However, you don’t need a Shun or other super-expensive name brand! There are many excellent western handled Japanese knives out there at better prices. Check out Korin.com and Japaneseschefsknife.com. From Korin I highly recommend from Korin either the Tojiro DP or Togiharu molybdenum, which can come in under $60. Both are as good as basic MACs and cheaper, and from there you can discover the real addiction …

  • One Food Guy
    Posted at 10:25h, 07 January Reply

    Hi Christie, I have a set of several Wusthof Classics and have been using my 7″ (6.5″?) Santoku for some time. However I missed the real comfort of chef’s knife and have been using my 8″ chefs for the last several months!

    I sharpen them every few months with the MinoSharp water sharpener which is designed for global knives but I like the edge it puts on my Wusthofs. I also use the honing steel just before using the knife each day.

  • Christie's Corner
    Posted at 10:51h, 07 January Reply

    Stephanie, the blade curve is far more important that I’d imagined. I’ll have to check out the Sun Onion when I hit William Sonoma’s next (leaving credit card at home, or things could get expensive!)

    Tom, thanks for the recommendations. You’re right. Knives can become an addiction. I’m already thinking about a boning knife…

    One Food Guy, I saw the water sharpener when I looked at Global. I’d no idea it could be used for any knife. I also use my honing steel daily. Maybe a water sharpener will be next on my list?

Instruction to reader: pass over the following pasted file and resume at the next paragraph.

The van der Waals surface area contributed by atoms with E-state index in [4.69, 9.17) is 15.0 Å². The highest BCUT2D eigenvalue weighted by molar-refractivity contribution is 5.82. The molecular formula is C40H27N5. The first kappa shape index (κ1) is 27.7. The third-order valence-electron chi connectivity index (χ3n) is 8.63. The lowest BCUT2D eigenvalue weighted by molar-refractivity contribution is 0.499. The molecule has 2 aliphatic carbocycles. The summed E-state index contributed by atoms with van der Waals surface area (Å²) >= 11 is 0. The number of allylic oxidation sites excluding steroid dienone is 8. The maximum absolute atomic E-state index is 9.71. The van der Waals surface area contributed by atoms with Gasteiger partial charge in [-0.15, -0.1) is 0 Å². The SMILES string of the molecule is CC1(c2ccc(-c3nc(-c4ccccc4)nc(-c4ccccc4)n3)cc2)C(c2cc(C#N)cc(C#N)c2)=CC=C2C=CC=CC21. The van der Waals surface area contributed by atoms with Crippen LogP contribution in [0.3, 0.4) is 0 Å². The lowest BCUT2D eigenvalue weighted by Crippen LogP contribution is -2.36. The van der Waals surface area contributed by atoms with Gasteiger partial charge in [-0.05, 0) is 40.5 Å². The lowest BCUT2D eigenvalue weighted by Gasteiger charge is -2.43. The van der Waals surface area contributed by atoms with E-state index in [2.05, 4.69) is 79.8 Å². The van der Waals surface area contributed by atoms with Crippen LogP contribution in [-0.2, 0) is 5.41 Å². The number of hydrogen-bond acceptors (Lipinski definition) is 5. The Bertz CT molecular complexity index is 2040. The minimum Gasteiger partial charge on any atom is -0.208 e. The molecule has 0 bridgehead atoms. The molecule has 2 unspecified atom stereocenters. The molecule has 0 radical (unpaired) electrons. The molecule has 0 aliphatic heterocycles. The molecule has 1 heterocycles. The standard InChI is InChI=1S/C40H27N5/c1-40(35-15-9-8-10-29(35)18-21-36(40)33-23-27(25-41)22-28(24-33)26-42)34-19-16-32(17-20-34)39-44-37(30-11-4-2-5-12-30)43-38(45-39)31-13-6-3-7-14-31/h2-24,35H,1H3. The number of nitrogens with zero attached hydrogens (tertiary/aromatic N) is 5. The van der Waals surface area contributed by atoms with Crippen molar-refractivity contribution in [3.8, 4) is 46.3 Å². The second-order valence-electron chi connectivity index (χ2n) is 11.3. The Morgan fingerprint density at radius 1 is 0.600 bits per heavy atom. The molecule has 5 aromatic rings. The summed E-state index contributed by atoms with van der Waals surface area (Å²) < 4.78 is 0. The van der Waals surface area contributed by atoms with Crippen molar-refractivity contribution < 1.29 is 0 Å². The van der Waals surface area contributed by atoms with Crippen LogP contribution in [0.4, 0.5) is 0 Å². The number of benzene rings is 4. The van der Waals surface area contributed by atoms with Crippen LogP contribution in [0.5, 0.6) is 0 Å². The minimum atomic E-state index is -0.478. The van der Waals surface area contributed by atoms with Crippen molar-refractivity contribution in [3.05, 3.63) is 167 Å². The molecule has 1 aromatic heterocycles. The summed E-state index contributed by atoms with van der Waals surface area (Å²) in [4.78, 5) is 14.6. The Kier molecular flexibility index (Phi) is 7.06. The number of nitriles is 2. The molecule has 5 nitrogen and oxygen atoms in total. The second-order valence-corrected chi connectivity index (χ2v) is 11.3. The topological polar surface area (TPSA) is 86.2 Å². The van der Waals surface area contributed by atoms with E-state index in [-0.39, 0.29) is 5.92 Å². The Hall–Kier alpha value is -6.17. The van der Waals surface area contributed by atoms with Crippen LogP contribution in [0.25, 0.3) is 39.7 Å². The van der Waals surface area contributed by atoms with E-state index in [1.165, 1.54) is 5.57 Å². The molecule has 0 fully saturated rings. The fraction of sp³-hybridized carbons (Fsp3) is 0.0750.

• One Food Guy
    Posted at 11:17h, 07 January Reply

    Hi Christie, I have the MinoSharp Plus and even though they are recommended for Global knives, the Sointu web site that sells them says the Plus model is good for thin bladed Japanese knives as well thicker bladed European and American blades. The store I bought mine at suggested it because it puts a sharper edge on your knife than many of the other manual sharpeners available.

  • Christie's Corner
    Posted at 12:12h, 07 January Reply

    Thanks, One Food Guy. I’ll look for a MinoSharp PLUS.

  • Dana McCauley
    Posted at 12:28h, 07 January Reply

    My second good knife, bought just before I started chef school, was a Wustof and it’s still going strong. Good choice!

    If you need any more knife opinions, you can check out posts I wrote last year on the topic:

    http://danamccauley.wordpress.com/2008/09/22/worth-replacing-a-good-chefs-knife